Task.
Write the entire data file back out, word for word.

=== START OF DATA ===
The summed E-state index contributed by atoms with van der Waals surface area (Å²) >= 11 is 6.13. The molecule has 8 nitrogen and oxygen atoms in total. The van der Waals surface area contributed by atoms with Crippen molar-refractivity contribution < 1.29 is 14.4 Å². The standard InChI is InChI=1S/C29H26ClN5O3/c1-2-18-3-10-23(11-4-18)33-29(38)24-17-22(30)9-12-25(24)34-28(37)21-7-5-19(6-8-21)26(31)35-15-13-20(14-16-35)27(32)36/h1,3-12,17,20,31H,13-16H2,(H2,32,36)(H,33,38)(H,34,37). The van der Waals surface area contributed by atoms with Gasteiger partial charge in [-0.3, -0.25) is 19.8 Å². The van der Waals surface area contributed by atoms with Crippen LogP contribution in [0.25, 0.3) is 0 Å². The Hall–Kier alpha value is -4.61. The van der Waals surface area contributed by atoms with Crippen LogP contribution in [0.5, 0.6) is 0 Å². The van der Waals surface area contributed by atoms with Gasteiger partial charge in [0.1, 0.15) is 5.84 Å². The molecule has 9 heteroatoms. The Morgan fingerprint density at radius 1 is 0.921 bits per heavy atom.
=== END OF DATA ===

The summed E-state index contributed by atoms with van der Waals surface area (Å²) >= 11 is 6.13. The molecule has 8 nitrogen and oxygen atoms in total. The van der Waals surface area contributed by atoms with Crippen molar-refractivity contribution < 1.29 is 14.4 Å². The standard InChI is InChI=1S/C29H26ClN5O3/c1-2-18-3-10-23(11-4-18)33-29(38)24-17-22(30)9-12-25(24)34-28(37)21-7-5-19(6-8-21)26(31)35-15-13-20(14-16-35)27(32)36/h1,3-12,17,20,31H,13-16H2,(H2,32,36)(H,33,38)(H,34,37). The van der Waals surface area contributed by atoms with Gasteiger partial charge in [-0.3, -0.25) is 19.8 Å². The van der Waals surface area contributed by atoms with Crippen LogP contribution in [0.25, 0.3) is 0 Å². The Hall–Kier alpha value is -4.61. The van der Waals surface area contributed by atoms with Crippen LogP contribution in [0.5, 0.6) is 0 Å². The van der Waals surface area contributed by atoms with Gasteiger partial charge in [0.1, 0.15) is 5.84 Å². The molecule has 9 heteroatoms. The Morgan fingerprint density at radius 1 is 0.921 bits per heavy atom.